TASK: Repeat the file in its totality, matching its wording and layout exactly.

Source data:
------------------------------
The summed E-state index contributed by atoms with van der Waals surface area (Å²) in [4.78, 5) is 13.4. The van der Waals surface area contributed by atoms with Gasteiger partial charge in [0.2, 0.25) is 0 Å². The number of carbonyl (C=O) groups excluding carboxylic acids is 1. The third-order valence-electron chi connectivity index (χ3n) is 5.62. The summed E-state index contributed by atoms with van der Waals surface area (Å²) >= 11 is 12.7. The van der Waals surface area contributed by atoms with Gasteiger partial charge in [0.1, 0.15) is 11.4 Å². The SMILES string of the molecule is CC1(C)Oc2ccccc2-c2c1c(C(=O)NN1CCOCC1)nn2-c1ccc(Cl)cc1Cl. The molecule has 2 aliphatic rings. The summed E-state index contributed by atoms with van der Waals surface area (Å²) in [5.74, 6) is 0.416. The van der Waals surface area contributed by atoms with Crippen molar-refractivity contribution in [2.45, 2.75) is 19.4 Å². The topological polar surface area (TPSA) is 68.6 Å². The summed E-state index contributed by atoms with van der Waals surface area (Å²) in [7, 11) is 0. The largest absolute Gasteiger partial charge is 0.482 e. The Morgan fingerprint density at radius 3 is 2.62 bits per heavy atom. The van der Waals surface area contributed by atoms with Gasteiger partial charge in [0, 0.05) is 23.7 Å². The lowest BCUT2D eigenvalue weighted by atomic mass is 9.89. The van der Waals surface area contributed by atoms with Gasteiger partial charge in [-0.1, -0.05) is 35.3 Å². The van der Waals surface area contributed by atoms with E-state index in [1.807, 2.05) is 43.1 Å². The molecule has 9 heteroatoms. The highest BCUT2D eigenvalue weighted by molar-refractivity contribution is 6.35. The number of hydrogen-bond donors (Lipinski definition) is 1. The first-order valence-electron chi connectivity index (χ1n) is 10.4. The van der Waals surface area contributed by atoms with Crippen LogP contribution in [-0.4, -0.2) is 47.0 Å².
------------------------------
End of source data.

The summed E-state index contributed by atoms with van der Waals surface area (Å²) in [4.78, 5) is 13.4. The van der Waals surface area contributed by atoms with Gasteiger partial charge in [0.2, 0.25) is 0 Å². The number of carbonyl (C=O) groups excluding carboxylic acids is 1. The third-order valence-electron chi connectivity index (χ3n) is 5.62. The summed E-state index contributed by atoms with van der Waals surface area (Å²) >= 11 is 12.7. The van der Waals surface area contributed by atoms with Gasteiger partial charge in [0.1, 0.15) is 11.4 Å². The SMILES string of the molecule is CC1(C)Oc2ccccc2-c2c1c(C(=O)NN1CCOCC1)nn2-c1ccc(Cl)cc1Cl. The molecule has 2 aliphatic rings. The summed E-state index contributed by atoms with van der Waals surface area (Å²) in [5.74, 6) is 0.416. The van der Waals surface area contributed by atoms with Crippen molar-refractivity contribution in [2.45, 2.75) is 19.4 Å². The topological polar surface area (TPSA) is 68.6 Å². The summed E-state index contributed by atoms with van der Waals surface area (Å²) in [7, 11) is 0. The largest absolute Gasteiger partial charge is 0.482 e. The Morgan fingerprint density at radius 3 is 2.62 bits per heavy atom. The van der Waals surface area contributed by atoms with Gasteiger partial charge in [0, 0.05) is 23.7 Å². The lowest BCUT2D eigenvalue weighted by atomic mass is 9.89. The van der Waals surface area contributed by atoms with Gasteiger partial charge in [-0.1, -0.05) is 35.3 Å². The van der Waals surface area contributed by atoms with E-state index in [1.807, 2.05) is 43.1 Å². The molecule has 9 heteroatoms. The highest BCUT2D eigenvalue weighted by molar-refractivity contribution is 6.35. The number of hydrogen-bond donors (Lipinski definition) is 1. The first-order valence-electron chi connectivity index (χ1n) is 10.4. The van der Waals surface area contributed by atoms with Crippen LogP contribution in [-0.4, -0.2) is 47.0 Å².